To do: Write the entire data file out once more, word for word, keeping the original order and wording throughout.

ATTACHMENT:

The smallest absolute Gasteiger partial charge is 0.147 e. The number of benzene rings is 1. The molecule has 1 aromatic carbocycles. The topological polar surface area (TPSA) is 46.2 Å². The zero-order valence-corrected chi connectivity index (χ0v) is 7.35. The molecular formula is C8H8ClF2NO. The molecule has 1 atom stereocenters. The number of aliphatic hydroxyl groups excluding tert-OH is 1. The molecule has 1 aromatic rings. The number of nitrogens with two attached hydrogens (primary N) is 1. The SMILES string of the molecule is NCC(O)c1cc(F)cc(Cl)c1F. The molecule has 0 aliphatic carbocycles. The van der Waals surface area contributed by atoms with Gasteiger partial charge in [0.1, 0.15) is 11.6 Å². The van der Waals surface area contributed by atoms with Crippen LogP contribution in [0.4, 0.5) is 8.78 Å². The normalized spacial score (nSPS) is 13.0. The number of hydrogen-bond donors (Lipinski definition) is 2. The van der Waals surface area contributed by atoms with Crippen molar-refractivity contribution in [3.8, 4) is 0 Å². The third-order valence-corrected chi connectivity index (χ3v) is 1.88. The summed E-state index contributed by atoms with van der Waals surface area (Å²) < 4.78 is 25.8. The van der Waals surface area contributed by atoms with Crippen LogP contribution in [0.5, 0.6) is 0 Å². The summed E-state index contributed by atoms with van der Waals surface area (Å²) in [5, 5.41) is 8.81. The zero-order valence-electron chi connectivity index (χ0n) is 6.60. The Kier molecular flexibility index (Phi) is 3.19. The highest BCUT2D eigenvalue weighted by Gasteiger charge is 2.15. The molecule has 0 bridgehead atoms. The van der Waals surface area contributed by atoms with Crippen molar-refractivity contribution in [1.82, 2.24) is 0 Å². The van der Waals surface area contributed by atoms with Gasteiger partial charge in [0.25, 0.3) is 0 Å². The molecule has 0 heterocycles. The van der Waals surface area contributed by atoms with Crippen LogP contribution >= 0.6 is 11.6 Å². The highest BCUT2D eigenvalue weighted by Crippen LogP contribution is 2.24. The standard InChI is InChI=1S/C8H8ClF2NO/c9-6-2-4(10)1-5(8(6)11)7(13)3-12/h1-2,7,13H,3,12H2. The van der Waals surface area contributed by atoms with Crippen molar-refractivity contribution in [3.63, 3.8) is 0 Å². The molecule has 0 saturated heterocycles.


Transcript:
The smallest absolute Gasteiger partial charge is 0.147 e. The number of benzene rings is 1. The molecule has 1 aromatic carbocycles. The topological polar surface area (TPSA) is 46.2 Å². The zero-order valence-corrected chi connectivity index (χ0v) is 7.35. The molecular formula is C8H8ClF2NO. The molecule has 1 atom stereocenters. The number of aliphatic hydroxyl groups excluding tert-OH is 1. The molecule has 1 aromatic rings. The number of nitrogens with two attached hydrogens (primary N) is 1. The SMILES string of the molecule is NCC(O)c1cc(F)cc(Cl)c1F. The molecule has 0 aliphatic carbocycles. The van der Waals surface area contributed by atoms with Gasteiger partial charge in [0.1, 0.15) is 11.6 Å². The van der Waals surface area contributed by atoms with Crippen LogP contribution in [0.4, 0.5) is 8.78 Å². The normalized spacial score (nSPS) is 13.0. The number of hydrogen-bond donors (Lipinski definition) is 2. The van der Waals surface area contributed by atoms with Crippen molar-refractivity contribution in [3.8, 4) is 0 Å². The third-order valence-corrected chi connectivity index (χ3v) is 1.88. The summed E-state index contributed by atoms with van der Waals surface area (Å²) < 4.78 is 25.8. The van der Waals surface area contributed by atoms with Crippen LogP contribution in [0.5, 0.6) is 0 Å². The summed E-state index contributed by atoms with van der Waals surface area (Å²) in [5, 5.41) is 8.81. The zero-order valence-electron chi connectivity index (χ0n) is 6.60. The Kier molecular flexibility index (Phi) is 3.19. The highest BCUT2D eigenvalue weighted by Gasteiger charge is 2.15. The molecule has 0 bridgehead atoms. The van der Waals surface area contributed by atoms with Crippen molar-refractivity contribution in [1.82, 2.24) is 0 Å². The van der Waals surface area contributed by atoms with Gasteiger partial charge in [0.25, 0.3) is 0 Å². The molecule has 0 heterocycles. The van der Waals surface area contributed by atoms with Crippen LogP contribution >= 0.6 is 11.6 Å². The highest BCUT2D eigenvalue weighted by Crippen LogP contribution is 2.24. The standard InChI is InChI=1S/C8H8ClF2NO/c9-6-2-4(10)1-5(8(6)11)7(13)3-12/h1-2,7,13H,3,12H2. The van der Waals surface area contributed by atoms with Crippen molar-refractivity contribution in [3.63, 3.8) is 0 Å². The molecule has 0 saturated heterocycles.